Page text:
So to get started, SC consulted How to Cook Everything (Thanks, Roommate, for making such a terrific investment!) and we followed Mark Bittman‘s instructions for making pizza dough with a wooden spoon, as opposed to a food processor. I sneakily added a full teaspoon of dried rosemary to the dry ingredients. Then I used warm water, which I don’t think he specified, but a woman who once shared a table with me at Whole Foods had offered me that unsolicited advice, and I conveniently remembered. (Warm enough to activate the yeast, but not so hot that it kills it–that’s key) The kneading took a long time, and by the end, I was worried that I wouldn’t be able to work in all the flour called for in the recipe (3 cups!), but I did eventually.

So once that part was done, we let it rise for a little while, and prepared our toppings. SC browned a sausage or two and then sliced it thinly. We also used half of a large red pepper, a yellow onion, and olive oil. We didn’t let the dough rise for longer than half an hour, because the recipe in Bittman’s book said it made 1 large or 2 small crusts, and we only intended to make one pizza. So we tossed it around and then pressed it into a round cast iron pan (neither of us has a pizza stone, and between us there are two kitchens, and we were in the one without a pizza pan or a baking sheet). So we sauced it and topped it and baked it at 550 degrees for about 12 minutes.

When it came out, SC topped with some fresh basil and it was completely delicious! The crust ended up being extremely thick–more like a bread– and very hearty. The rosemary really did add so much, and altogether, it was really tasty, but I guess ultimately, that crust should have been two pies.

So in the end, it was pretty tasty! But most of all, the crust was so… big and bready, that it’s ultimately inspired me to try baking bread! The rosemary was so satisfying that I really really want to try again with the whole wheat and rosemary in a loaf, instead of under a pizza.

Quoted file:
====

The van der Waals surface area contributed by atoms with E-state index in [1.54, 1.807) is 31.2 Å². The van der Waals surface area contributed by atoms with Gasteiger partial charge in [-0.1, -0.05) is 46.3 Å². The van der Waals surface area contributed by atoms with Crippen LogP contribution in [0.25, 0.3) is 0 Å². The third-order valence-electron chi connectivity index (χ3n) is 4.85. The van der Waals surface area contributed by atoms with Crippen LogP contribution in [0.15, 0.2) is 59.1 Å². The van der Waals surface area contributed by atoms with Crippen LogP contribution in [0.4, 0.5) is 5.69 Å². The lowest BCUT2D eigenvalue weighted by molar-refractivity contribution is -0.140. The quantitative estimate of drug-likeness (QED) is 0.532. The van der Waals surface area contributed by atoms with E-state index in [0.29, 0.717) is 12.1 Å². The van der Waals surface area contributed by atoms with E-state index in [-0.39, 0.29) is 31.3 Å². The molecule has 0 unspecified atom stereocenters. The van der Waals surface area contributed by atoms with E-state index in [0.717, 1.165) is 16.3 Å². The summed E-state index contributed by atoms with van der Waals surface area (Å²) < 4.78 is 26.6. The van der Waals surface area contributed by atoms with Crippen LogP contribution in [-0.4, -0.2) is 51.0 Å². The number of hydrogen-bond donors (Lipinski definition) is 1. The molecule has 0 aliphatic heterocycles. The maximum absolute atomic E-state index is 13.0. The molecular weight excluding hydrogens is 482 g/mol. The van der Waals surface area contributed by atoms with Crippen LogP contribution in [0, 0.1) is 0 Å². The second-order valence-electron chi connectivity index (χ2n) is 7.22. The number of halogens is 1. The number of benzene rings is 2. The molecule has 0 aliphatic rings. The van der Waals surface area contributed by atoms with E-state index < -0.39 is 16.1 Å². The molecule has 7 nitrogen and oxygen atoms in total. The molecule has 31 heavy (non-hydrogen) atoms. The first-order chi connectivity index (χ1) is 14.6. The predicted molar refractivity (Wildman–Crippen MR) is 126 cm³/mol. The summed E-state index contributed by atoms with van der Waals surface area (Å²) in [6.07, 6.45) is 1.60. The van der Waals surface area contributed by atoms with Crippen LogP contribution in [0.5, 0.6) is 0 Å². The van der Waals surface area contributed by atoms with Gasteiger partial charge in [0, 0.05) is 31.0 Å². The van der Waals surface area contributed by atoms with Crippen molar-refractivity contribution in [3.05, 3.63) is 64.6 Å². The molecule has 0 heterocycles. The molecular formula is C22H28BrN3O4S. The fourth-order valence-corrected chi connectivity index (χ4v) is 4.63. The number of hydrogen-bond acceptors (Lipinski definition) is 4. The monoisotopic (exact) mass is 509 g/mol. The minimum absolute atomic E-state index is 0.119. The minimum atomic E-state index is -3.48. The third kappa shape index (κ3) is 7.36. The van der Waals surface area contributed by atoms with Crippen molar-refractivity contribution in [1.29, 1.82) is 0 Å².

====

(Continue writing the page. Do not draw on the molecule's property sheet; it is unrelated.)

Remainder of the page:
This is all the left over crust that just ended up being excess (but still tasty!).

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Leftovers for lunch

On Sunday, I made a chicken pot pie for dinner, and I’ve been enjoying the leftovers. SC says it was my best yet, and I think I agree. I’ve never baked my own crust for one before– and I didn’t this time either– but it turned out really well.

Pie before baking

I used this recipe, but replaced about a third of the chicken called for with 1 1/2 medium yukon potatoes. I cooked all the makings of the pie filling for longer than instructed because the potatoes took longer than the other vegetables to get soft, and the gravy stuff took longer to thicken up. I also used a lot more freshly ground pepper than the recipe calls for and it made it spicy in the best possible way.

Often when I make something like this, or a lasagna or a casserole… any kind of dish that “covers all the bases” of a balanced meal, I have a hard time coming up with accompaniments other than salad or something. It’s hard because with pasta or pie, bread makes the whole meal too bread-y. This time with the pot pie, we had asparagus. We just put it in the oven with the pie. SC didn’t know how much pepper I put in the pie, and he peppered the asparagus a lot too and drizzled with olive oil, and it ended up being delicious–on its own and with the pie.

after baking